- POSTED: 26 May 2014 11:05
- UPDATED: 26 May 2014 17:09
Prime Minister Lee Hsien Loong's lawyers on Monday (May 26) sent a letter to blogger Roy Ngerng saying his apology to a previous post "was not and never meant to be genuine", and demanding he remove four further blogposts and a YouTube video, or face aggravated damages.
SINGAPORE: The law firm representing Prime Minister Lee Hsien Loong on Monday (May 26) sent a letter to blogger Roy Ngerng saying his published apology to a previous post "was not and never meant to be genuine", and demanding that he remove four further blogposts and a YouTube video.
Mr M Ravi, the lawyer representing Mr Ngerng, replied later the same day saying the blogger had agreed to remove the relevant posts and YouTube videos, and agreed to abide by terms in which he would not make similar posts which would aggravate the injury and distress to Mr Lee.
Later in the day, Mr Ngerng was granted an extension of the deadline to make an offer of damages to 5pm on Wednesday, May 28. It was originally slated for May 26.
Mr Ngerng was first issued a legal request on May 19 to remove an article referencing Mr Lee that the Prime Minister's lawyers said had been "published maliciously". The blogger removed the post that night, and on Friday submitted his apology via a legal letter as well as a post published on his "Heart Truths" website.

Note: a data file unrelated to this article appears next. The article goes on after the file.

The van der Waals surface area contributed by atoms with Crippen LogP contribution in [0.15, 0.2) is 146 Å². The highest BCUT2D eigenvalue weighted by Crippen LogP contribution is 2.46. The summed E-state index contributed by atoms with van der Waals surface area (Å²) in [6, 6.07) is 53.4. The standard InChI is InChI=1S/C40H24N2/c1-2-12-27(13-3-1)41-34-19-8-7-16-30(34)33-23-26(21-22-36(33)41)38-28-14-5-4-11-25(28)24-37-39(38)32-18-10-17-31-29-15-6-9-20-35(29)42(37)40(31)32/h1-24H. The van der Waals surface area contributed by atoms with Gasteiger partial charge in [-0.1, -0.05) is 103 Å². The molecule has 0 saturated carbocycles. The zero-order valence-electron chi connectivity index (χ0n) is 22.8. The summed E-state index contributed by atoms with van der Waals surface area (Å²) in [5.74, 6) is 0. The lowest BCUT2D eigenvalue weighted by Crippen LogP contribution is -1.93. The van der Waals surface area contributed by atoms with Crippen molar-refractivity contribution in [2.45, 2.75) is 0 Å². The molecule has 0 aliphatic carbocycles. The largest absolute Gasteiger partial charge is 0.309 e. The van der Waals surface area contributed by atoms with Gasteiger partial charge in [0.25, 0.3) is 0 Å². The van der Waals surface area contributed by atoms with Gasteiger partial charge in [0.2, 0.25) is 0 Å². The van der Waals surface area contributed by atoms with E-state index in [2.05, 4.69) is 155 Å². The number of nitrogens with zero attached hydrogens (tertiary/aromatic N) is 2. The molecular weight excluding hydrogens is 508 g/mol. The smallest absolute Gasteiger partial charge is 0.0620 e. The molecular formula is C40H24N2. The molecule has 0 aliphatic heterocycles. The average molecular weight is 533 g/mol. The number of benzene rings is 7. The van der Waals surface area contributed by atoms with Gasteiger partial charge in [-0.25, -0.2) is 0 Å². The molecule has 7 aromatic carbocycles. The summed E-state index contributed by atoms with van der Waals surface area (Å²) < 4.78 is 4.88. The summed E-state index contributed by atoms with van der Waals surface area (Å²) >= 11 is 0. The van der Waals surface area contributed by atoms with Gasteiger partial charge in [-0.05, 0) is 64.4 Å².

However, in the May 26 letter, Senior Counsel Davinder Singh of Drew & Napier argued that based on the tone and content of posts and a YouTube video that Mr Ngerng posted over the past few days, the original apology was insincere.
"It is now clear from (Mr Ngerng's) latest posts that his apology... was not and never meant to be genuine, and that it has always been intention to opportunistically use the occasion of our client's lawful and legitimate demand to raise his public profile, garner support and sympathy, and renew his attack against our client," the Senior Counsel wrote.
His client, Mr Lee, would be entitled to aggravated damages if four blogposts – two published after the original letter of demand, and two dating back to July 2012 and May 2013 – and a YouTube video published on Saturday entitled "Roy Ngerng's Message: Defamation Suit From Singapore Prime Minister" are not taken down, Mr Singh wrote.
The lawyer indicated that Mr Lee would be prepared not to claim any aggravated damages from these posts and video should they be removed by 5pm on May 26, while Mr Ngerng must agree in writing not to publish anything to "further aggravate the injury and distress" caused.